Nevertheless, Miller was happy to claim a front row start given his FP3 crash, and Petrucci’s wonderful Saturday afternoon sees the charismatic Italian start from the front row for the first time since the 2019 Italian GP – and we know what happened there. Crutchlow’s P4 was a true stunner given his physical condition, his right arm after surgery still giving him grief but the Brit taking his first top 10 qualifying result in 2020. He’s joined on the second row by Viñales in fifth; the Yamaha star ending Q2 0.4 seconds off Quartararo. He did, however, just edge out Dovizioso by 0.003. Still, P6 is Dovi’s best qualifying since his fourth in Austria.

After coming through Q1, Bagnaia claims P7 as both he and eighth place Pol Espargaro (Red Bull KTM Factory Racing) also sit around 0.4 off pole position, again showing how tightly contested MotoGP™ really is in 2020. Frenchman Johann Zarco (Esponsorama Racing) joins Bagnaia and Espargaro on Row 3, with two Yamahas left disappointed in Q2: Rossi and Morbidelli have work to do on Sunday afternoon after qualifying P10 and P11, and Oliveira was forced to settle too, in his case for P12. The Portuguese rider encountered plenty of troubles in FP4 with a mechanical problem and a crash, but the Styrian GP winner was just 0.694 from pole despite his position.

Quartararo takes full advantage of his main title rival Mir suffering on Saturday. Is a dream home Grand Prix victory going to come his way on Sunday? If it does, he’ll be the first ever French premier class winner at Le Mans. Only time will tell, but judging from FP4, it looks likely that he’s going to take some stopping! Tune in for the French GP on Sunday to see and remember, MotoGP™ kicks off at the earlier time of 13:00 local time (GMT+2).

MotoGP™ front row 
Fabio Quartararo* – Petronas Yamaha SRT – Yamaha – 1:31.315    
Jack Miller* – Pramac Racing – Ducati – +0.222
Danilo Petrucci – Ducati Team – Ducati – +0.359
*Independent Team riders

Fabio Quartararo: “It feels special because the conditions were really tricky and cold, time to warm up the front tyre but it’s been quite a long time since I was on pole, so I’m so happy because we worked in a real good way. Yesterday I was so confident, I was a bit far yesterday but I knew where we needed to improve, I took no risks and we took the risk when we needed to: today. So happy to exit from the front row we have two Ducatis on the front row so we might struggle a bit off the line, but I’m feeling confident and we have the pace to fight for the win tomorrow!”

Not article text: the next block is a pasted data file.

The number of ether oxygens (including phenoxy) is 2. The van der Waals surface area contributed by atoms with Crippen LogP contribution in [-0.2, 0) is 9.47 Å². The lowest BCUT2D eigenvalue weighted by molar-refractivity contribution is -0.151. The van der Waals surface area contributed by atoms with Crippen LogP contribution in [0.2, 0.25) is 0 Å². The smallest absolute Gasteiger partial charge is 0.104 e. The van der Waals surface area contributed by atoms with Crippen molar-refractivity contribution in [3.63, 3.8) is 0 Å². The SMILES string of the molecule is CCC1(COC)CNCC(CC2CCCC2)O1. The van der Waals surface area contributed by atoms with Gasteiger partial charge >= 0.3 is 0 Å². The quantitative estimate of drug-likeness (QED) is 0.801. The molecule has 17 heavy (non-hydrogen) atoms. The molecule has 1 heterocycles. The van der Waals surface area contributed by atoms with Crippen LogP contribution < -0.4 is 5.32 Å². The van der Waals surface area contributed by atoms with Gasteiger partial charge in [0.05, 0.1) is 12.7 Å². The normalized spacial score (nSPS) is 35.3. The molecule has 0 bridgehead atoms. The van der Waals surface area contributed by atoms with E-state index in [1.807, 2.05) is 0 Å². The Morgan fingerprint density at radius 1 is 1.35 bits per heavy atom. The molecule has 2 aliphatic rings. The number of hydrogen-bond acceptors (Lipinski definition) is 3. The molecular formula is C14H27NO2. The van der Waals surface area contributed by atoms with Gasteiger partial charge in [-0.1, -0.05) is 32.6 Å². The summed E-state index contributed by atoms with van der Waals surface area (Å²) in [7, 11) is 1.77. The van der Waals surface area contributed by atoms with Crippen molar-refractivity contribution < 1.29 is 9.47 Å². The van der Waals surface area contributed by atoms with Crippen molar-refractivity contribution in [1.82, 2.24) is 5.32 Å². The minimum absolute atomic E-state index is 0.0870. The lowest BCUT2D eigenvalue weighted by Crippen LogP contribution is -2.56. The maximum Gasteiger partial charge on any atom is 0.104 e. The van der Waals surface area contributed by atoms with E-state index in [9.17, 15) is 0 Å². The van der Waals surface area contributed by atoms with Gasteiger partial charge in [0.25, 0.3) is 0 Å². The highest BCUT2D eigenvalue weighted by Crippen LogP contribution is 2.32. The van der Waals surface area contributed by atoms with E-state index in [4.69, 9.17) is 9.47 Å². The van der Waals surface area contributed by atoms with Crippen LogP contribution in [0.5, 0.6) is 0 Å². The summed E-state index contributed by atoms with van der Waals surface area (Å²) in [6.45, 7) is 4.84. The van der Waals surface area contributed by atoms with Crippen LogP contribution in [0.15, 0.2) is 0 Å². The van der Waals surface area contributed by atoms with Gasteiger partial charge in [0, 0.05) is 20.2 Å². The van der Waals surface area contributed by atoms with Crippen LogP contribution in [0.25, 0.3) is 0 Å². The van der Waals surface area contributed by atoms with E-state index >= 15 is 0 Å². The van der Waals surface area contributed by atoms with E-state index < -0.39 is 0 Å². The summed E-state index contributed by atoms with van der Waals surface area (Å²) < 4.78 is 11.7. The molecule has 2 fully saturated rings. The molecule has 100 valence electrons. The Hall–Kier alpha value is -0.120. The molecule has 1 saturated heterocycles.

MotoGP™ front row L-R: Miller, Quartararo and Petrucci

Roberts becomes first American to take three poles in a season since 2005
The number 16 hits a milestone, with Lowes second and Gardner third on the grid in France


Not since 2005 has an American taken three poles in a single Grand Prix season, and back then it was the late, great Nicky Hayden doing the business in MotoGP™. Now it’s Joe Roberts in Moto2™, with the Tennor American Racing rider putting in a stunner at the Shark Helmets Grand Prix de France to take his third pole of the year, ahead of Sam Lowes (EG 0,0 Marc VDS) and Remy Gardner (ONEXOX TKKR SAG Team).

In Q1 there was plenty at stake with some big names looking to move through, and the man second in the Championship, Enea Bastianini (Italtrans Racing Team), got the job done to top the session ahead of Tom Lüthi (Liqui Moly Intact GP) – despite a crash for the Swiss veteran – Aron Canet (Inde Aspar Team) and Fabio Di Giannantonio (Termozeta Speed Up). Then it was time to decide the sharp end…

Jorge Martin (Red Bull KTM Ajo) was the early pacesetter and went P1, but disaster struck for the Spaniard at Turn 3 as he crashed out, rider ok but then left to watch from the sidelines. Would anyone overhaul his lap? There was still half the session left and more drama came swiftly as Jorge Navarro (Termozeta Speed Up) followed his compatriot into the gravel at the same corner, out of contention.

Back at the top, Martin’s lap was a solid one and it took a few minutes for anyone to depose him. When they did, it was Sam Lowes. The Brit shaved a tenth and a half off it and it was all going down to the final push – but Roberts was lighting up the timing screens on his final lap…